Story by Ruby Ann Sackeyfio (NBS Donor Contact Centre Agent)
The National Blood Service (NBS) held its Annual Performance Review (APR) for 2021 on 17 March 2022 at the Prof. J.K. Acquaye Conference Room (NBS headquarters). The theme for the APR 2021 was “Give Blood to Keep the World Beating”.
The review noted a slight increase in units of blood collected across Ghana in 2021 after the significant decline in 2020, which was due to the COVID-19 pandemic. A total of 173,938 units of blood were collected in 2021, indicating a recovery from 156,453 collected in 2020. The year also saw a minimal increase in voluntary unpaid blood donations as against a decrease in family replacement blood donations. Also, blood collection index (BCI) per 1000 population also increased from 5.2 to 5.7. All these were disclosed by the,
In her address, Dr Justina K. Ansah (Chief Executive Officer of the National Blood Service) stated that 4,377 blood product units were supplied via drones to 78 facilities across the country in 2021, while blood centres provided 4787 units of blood products to Zipline.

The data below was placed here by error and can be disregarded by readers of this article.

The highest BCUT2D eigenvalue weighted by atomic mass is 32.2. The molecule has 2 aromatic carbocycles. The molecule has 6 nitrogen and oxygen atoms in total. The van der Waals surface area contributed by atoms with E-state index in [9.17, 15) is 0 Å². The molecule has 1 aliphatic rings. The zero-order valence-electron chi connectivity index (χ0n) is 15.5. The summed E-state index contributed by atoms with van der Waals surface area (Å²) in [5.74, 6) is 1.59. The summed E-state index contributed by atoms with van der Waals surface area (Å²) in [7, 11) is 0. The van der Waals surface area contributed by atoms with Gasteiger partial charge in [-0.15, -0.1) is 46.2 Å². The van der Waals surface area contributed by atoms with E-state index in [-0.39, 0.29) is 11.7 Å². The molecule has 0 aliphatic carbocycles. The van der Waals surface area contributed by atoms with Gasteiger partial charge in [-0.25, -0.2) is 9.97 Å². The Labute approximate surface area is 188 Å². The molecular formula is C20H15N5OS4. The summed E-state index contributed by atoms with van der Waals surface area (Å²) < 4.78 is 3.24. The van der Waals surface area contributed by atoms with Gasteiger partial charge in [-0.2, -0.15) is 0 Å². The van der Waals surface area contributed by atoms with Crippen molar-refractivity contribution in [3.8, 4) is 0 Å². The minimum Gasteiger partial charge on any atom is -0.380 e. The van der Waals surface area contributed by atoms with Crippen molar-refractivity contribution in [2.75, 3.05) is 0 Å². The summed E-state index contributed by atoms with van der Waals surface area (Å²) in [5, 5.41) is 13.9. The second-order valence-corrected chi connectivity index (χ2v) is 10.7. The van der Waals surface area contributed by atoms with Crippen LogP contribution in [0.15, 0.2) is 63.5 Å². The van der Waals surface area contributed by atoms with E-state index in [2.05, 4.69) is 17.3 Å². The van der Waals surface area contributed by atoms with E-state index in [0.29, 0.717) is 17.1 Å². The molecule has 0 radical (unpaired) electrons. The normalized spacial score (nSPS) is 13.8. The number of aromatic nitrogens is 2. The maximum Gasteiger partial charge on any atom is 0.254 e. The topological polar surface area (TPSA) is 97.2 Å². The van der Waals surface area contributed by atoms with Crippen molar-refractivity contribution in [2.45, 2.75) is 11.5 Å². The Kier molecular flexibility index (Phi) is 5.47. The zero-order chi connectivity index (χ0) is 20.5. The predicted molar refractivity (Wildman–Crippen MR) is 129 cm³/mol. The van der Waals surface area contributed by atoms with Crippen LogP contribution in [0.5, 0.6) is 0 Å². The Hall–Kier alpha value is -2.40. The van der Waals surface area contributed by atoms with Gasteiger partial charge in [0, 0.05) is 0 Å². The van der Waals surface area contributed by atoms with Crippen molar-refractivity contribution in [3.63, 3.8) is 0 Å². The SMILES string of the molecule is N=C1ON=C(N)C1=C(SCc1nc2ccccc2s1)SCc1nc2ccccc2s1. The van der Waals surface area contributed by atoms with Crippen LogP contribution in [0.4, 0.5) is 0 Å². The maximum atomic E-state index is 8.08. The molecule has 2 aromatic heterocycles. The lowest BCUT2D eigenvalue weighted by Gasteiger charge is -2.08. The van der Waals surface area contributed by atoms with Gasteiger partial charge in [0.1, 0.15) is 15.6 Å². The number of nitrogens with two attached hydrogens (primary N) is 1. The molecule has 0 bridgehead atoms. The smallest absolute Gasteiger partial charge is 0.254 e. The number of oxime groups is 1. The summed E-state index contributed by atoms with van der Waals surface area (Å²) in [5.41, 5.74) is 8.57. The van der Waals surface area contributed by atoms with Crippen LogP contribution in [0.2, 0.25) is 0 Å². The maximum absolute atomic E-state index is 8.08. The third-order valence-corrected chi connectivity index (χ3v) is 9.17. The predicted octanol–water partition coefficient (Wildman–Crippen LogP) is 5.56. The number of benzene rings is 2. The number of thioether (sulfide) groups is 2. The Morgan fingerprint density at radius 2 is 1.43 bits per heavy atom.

A breakdown of the 2021 operational performance indicates that over 30,000 whole blood units were processed into blood components with 600 voluntary mobile blood collection sessions and more than 2000 educational talks on blood donations, with 100% of samples being tested for all four (4) mandatory transfusion-transmitted infections (TTIs). Nevertheless, more blood is needed because what the country had was still not sufficient.
Strategies being put in place to increase voluntary blood donations include converting family replacement donors to become voluntary blood donors.
Challenges faced in the year under review included an inadequate number of voluntary unpaid blood donors, ineffective coordination of blood services nationwide, absence of a board following the passage of the National Blood Service Act 2020 and inadequate vehicles, essential equipment and logistics at the zonal blood centres.
Through its representative who chaired the event, Dr. Barnabas Kwame Yeboah (Director of Nursing and Midwifery at the Ministry of Health Headquarters), the Ministry of Health urged the NBS to live up to its mandate: ensuring an effective and coordinated national approach to providing safe, adequate and efficacious blood products making it timely, accessible and affordable to all patients requiring blood transfusion therapy.